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Alpines of the World
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Plants are in a constant competitive battle for sunlight, water, and nutrition. Mountain plants have special adaptations that open up niches unavailable to other plants. Gardeners can take advantage of the plants that have figured out how to survive in tough mountain conditions.

Take a Virtual Tour

Take a tour with Curator of Plant Collections, Nick Courtens, as he describes the many different areas of the Gardens. This video was created for The North American Rock Garden Society 2020 virtual conference. 

Learn about the collections at Betty Ford from around the world

South Africa

The Dragon Mountains of South Africa have plants found nowhere else on Earth

Unusual plant families found a way to survive in the mountains and valleys of South Africa and Lesotho in an alpine area named by Dutch settlers as the Drakensberg or “Dragon” Mountains. The Drakensberg Mountains formed as the supercontinent Gondwana began to split apart about 180 million years ago, separating the plants and animals shared by Africa, Australia, Antarctica and South America. South Africa became more arid as ocean currents changed due to the moving continents. This dramatically altered environment resulted in amazing plants and animals forced to adapt to their new isolated world.

The plants that evolved here are so different from their relatives in South America, Australia and New Zealand can make you feel like you are on another planet! Most notable are ice plants that have cells in their leaves filled with stored water that glisten like ice. This smallest and richest floral kingdom of the Drakensberg Mountains includes rock art that is the last evidence of an ancient San people.

The Drakensberg Mountains have been designated a World Heritage Site for their exceptional natural beauty, diversity and significant cultural features.

European Alps

Plants around the world that are adapted to cold, harsh conditions above treeline are all called alpines

High mountain plants were first described by Swiss naturalist Conrad Gessner in 1555 on his explorations of the Alps. In later experiments, when European scientists tried planting alpine plants at lower elevations and lowland plants in high mountains, they discovered that small mountain plants have unique adaptations that allow them to withstand harsh mountain environments. As a result of these early scientific studies in the Alps, the specially adapted plants found in mountains and tundra areas of the world are now called ‘alpines’.

Edelweiss (Leontopodium nivale) is perhaps the most famous European alpine plant. The woolly white leaves and bracts (leaves that look like flower petals) help keep it warm and slow down water loss. Like a wool coat for humans, these adaptations help edelweiss plants survive in high elevations. Look for them in our Gardens where they usually bloom in July and August.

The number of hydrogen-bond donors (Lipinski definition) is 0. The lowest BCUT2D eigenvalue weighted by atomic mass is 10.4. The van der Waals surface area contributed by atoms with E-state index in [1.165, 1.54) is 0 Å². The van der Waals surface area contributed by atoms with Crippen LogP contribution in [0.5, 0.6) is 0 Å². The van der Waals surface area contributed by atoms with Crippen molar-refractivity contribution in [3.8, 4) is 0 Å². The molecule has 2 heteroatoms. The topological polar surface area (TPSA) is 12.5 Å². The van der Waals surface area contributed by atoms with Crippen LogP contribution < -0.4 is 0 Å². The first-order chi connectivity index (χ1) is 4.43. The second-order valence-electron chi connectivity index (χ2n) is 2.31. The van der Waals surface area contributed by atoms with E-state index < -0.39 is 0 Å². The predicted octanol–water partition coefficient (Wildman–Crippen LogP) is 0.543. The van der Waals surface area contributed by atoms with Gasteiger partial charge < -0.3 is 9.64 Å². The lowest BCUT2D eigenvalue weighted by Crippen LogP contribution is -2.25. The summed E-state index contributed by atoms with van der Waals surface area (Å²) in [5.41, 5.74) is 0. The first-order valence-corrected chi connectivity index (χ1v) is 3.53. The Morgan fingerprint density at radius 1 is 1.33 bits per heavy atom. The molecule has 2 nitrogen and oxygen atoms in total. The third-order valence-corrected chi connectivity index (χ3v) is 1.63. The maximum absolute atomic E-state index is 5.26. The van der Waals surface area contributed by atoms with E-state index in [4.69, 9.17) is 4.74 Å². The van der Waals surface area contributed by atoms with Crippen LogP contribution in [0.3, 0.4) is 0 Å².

European Alps - Betty Ford Alpine Gardens

Caucasus

Early humans domesticated plants in the Caucasus mountains

The Caucasus are a meeting ground for plants from the Alps of Europe and the Himalayas of Asia. Beautiful wild species of rhododendron, snowdrops, squill and cyclamen originated here. Plants from this region feed us too. Early human communities in these mountains domesticated native wild wheat, oats and barley along with sheep, goats, cattle, and pigs, transforming societies forever.


Vegetation in the Caucasus Mountains is incredibly diverse because of dramatic changes in elevation and rainfall. About 6,500 different species of plants have been discovered and over 2,500 are endemic (only found here). Today, however, modern humans are impacting the incredible diversity of these alpine meadows by intensively grazing livestock in these sensitive ecosystems.

Central Asia & The Silk Road

The legendary network of east-west overland trade routes that linked Asia to the Middle East and Europe also provided a connection for diverse plants

Throughout history, plants of all kinds made the complicated and dangerous journey between Asia and Europe by way of caravans that transported silks and other treasures. Many varieties of these plants still survive in the wilds of the Central Asian mountains includ- ing beautiful native foxtail lilies (Eremus) and tulips (Tulipa).

Roses, iris, lilacs, tulips as well as apples, apricots and walnuts evolved in these mighty mountains and made their way along the Silk Road to gardens and farms across the globe. Unknown secrets reside in the DNA of the plants. Perhaps one day scientists will discover that these hardy plants hold clues to disease resistance or climate tolerance for farms and gardens of the future.

Central Asia and the Silk Road - Betty Ford Alpine Gardens

Himalayas

Miraculously, plants have found ways to survive in the world’s tallest mountains and on the highest plateaus of the Asian Himalayas

The Himalayas are home to more alpine plants than any other region. About 50 million years ago, the land was pushed three miles up when the Indian subcontinent began colliding with Eurasia. Today, vegetation is still rising as the Himalayas grow taller. Dramatic environmental changes create dramatic plants. The noble rhubarb (Rheum nobile)creates a “glasshouse” with see-through bracts (specialized leaves) that warm and protect developing flowers from harmful UV radiation underneath.


The most anticipated flower in our gardens is the Himalayan blue poppy (Meconopsis). About 40 species of this poppy have been identified in the Himalayas including Meconopsis betonicifolia, discovered by George Mallory on a failed attempt to climb Mount Everest in 1922.

Rocky Mountain Ecosystems

From high alpine to high desert

The many ecosystems that make up the rocky mountains contain plants that have adapted to cold, dry, wet, rocky and harsh conditions. Betty Ford Alpine Gardens contains many of these plants from all elevations. 

Trembling Forests

Adaptable aspens are the most widespread tree species in North America

Aspens (Populus tremuloides) grow from Alaska to Mexico and from west coast to east coast. They have flat leaf stems (petioles ) that catch the slightest breeze. This causes the paper-thin leaves to “tremble”. These trees are well connected. Their roots sprout identical copies thus spreading the ‘family tree’ to become one of the largest organisms on earth.